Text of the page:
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Cricketers say the lack of Calgary pitch could limit the sport’s growth locally

Cricket league says they've seen 20-to-30 per cent growth annually over the past few years.

Calgary’s biggest cricket league said that they’re beyond hoping for a new field – they need one or they won’t be able to continue supporting the sport’s massive growth in the city.

The matter was raised earlier this week by Ward 5 Coun. Raj Dhaliwal during question period at Tuesday’s regular meeting of council.

Dhaliwal said he’s been told there are more than 7,000 registered players among a handful of leagues throughout the city. Those leagues are competing for playing time at city-operated, competitive-appropriate cricket pitches in Calgary.

“That’s why I wanted to bring it up, that some of them feel that they don’t have equitable access,” Dhaliwal said.

According to City of Calgary’s open data set, there are nine cricket grounds. Online, the city website shows six available pitches. All of the pitches are D-Class fields, according to the city’s website, with no staff and no amenities.

“Calgary’s Cricket pitches are D-class fields. They are maintained by Calgary Parks. Mowing is sporadic. For maintenance requests, call 311,” the website reads.

Dhaliwal asked admin, with the upcoming season, what the plan was to expand grounds bookings.  The season is set to start at the end of April. It runs to the end of September.

“As we are all aware right now, cricket has had exponential growth in our city for the last five years, but we haven’t been able to keep up providing pitches and grounds to accommodate that growth,” he said.

Heather Johnson, director of recreation and social programs with the City of Calgary, said they’re going to restrict games to the Twenty20 (T20) format. In that format, games are roughly three hours, versus the 50-over matches that take eight hours.

“What that will do is increase the capacity on the fields by about 15 per cent,” Johnson said.

Leagues are splitting a limited number of fields

Five years ago, the Calgary & District Cricket League (C&DCL) had nearly 70 teams. This year, they have 100.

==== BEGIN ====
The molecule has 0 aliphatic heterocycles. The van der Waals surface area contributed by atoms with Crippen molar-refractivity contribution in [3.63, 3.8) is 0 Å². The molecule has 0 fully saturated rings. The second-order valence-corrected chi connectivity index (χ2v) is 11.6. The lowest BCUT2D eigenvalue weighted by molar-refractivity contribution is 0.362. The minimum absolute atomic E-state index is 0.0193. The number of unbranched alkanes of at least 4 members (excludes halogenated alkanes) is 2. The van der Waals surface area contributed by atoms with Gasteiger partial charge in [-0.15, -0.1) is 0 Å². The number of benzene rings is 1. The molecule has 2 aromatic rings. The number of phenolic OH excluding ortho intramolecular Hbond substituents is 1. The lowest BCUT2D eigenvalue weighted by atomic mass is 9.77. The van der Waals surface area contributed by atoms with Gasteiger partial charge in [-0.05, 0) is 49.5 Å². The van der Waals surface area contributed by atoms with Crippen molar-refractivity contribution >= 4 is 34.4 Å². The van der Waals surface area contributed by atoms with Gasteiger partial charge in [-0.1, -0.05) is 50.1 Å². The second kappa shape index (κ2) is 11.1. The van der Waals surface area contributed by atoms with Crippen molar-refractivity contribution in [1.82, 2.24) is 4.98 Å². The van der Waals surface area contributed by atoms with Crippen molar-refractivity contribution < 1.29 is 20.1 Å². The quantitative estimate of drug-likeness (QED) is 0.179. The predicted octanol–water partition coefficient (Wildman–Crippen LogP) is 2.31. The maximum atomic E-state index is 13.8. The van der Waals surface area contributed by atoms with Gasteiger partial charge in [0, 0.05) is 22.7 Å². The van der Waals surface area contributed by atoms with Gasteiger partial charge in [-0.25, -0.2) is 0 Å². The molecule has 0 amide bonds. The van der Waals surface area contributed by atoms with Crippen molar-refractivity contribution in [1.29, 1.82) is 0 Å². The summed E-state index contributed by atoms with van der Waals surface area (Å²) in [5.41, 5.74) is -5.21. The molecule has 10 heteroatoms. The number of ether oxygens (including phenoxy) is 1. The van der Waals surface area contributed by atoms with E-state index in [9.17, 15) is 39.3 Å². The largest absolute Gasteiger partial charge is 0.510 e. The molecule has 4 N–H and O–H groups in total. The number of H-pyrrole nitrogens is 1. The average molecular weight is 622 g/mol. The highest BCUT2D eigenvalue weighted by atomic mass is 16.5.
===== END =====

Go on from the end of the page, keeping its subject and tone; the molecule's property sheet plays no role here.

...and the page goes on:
At roughly 15 players per squad, they’ve added almost 500 more players. There are other cricket leagues in the city, too.  While C&DCL is the biggest league, they only have access to three pitches, due to historical rights on those fields.  The other leagues primarily have to split bookings on the other three fields.

Hozaifa Cheema, secretary for the C&DCL, said there’s a real need for more cricket grounds in Calgary. Cheema has been playing in Calgary for the past seven years, since he was 15. In the past few years, they've seen between 20 to 30 per cent growth annually.

“We were comfortably in a spot where all our games were on the weekend,” Cheema told LiveWire Calgary.

“Now we're getting to a situation where probably 25 to 30 per cent of our season is played on the weekdays and that's really not preferable for our members.”

When they play during the week, the games are confined to 6 to 9 p.m. as none of the D-class fields have lights for evening play. 

“That's like two or three months where we’re actually maximizing those resources,” said Cheema.

The pitches aren’t really interchangeable with baseball diamonds either. First, it’s a 50-metre radius around the bowling crease as players can bat in any direction. Further, that bowling crease needs a cement base (for durability) and an astroturf cover.

Cheema said because of the influx of new players and teams and the limited field supply, they’ve had to reduce the length of the season. Five years ago, they used to play 23 games, plus playoffs. Today, it’s 19, plus playoffs.

Further, they try to accommodate women’s and junior tournaments, plus an event with international players. That takes time away from league play.

Further cricket - and other sports - strategy coming

Dhaliwal said that the City has converted a few baseball diamonds into batting cages in Ward 5. That’s where the conversions help.

But it’s not a replacement for full fields.

When he came to Calgary in 1994, there were only a few cricket teams and they played out of North Glenmore Park. Now, with thousands of players and a growing desire for field equity, there’s a need for more facilities.

Especially with more leagues moving to the T20 format (shorter).

Director Johnson said that the city parks unit has hired a summer student to review field usage this summer to ensure that field utilization is high.  

“Bigger picture, we know that the demand is high,” said Johnson.

They’ve approved upgrades at three facilities (Red Carpet, Martha Haven and Inland Smalls). She said once that work is complete it will result in an additional cricket pitch added to the inventory.

From there, the city is planning an emerging sports study. They want to identify sports that are experiencing significant growth and change.

“It'll ensure administration has the opportunity to optimize use of amenities currently being underutilized and it'll establish a transparent process for how the city engages with emerging and growing sports to make sure everyone has the opportunity to establish themselves in Calgary,” Johnson said.

The C&DCL is celebrating its 115th year in Calgary. On Friday night, they were holding their league banquet to honour last year’s players.

(Editor's note, the initial story said, in the above sentence, that C&DCL was celebrating its 125th year. It's the 115th. (1908) Because, #mathishard. We regret the error.)